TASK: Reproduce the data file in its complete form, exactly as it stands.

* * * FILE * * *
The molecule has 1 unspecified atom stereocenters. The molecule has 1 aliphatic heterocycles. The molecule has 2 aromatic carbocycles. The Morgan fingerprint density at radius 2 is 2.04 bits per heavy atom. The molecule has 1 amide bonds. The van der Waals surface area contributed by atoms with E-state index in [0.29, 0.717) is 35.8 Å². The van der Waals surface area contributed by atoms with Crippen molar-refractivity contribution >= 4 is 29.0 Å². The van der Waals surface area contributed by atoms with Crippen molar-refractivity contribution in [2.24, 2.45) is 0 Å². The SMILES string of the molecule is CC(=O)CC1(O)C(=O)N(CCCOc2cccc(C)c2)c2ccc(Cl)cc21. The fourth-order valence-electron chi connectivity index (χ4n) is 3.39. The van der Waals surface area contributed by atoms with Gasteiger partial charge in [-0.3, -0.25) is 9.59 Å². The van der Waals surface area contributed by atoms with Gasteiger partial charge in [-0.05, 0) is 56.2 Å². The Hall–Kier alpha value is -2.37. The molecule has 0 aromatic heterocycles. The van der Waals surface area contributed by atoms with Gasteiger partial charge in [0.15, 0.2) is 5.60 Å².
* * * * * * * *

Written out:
The molecule has 1 unspecified atom stereocenters. The molecule has 1 aliphatic heterocycles. The molecule has 2 aromatic carbocycles. The Morgan fingerprint density at radius 2 is 2.04 bits per heavy atom. The molecule has 1 amide bonds. The van der Waals surface area contributed by atoms with E-state index in [0.29, 0.717) is 35.8 Å². The van der Waals surface area contributed by atoms with Crippen molar-refractivity contribution >= 4 is 29.0 Å². The van der Waals surface area contributed by atoms with Crippen molar-refractivity contribution in [2.24, 2.45) is 0 Å². The SMILES string of the molecule is CC(=O)CC1(O)C(=O)N(CCCOc2cccc(C)c2)c2ccc(Cl)cc21. The fourth-order valence-electron chi connectivity index (χ4n) is 3.39. The van der Waals surface area contributed by atoms with Gasteiger partial charge in [-0.3, -0.25) is 9.59 Å². The van der Waals surface area contributed by atoms with Gasteiger partial charge in [-0.05, 0) is 56.2 Å². The Hall–Kier alpha value is -2.37. The molecule has 0 aromatic heterocycles. The van der Waals surface area contributed by atoms with Gasteiger partial charge in [0.15, 0.2) is 5.60 Å².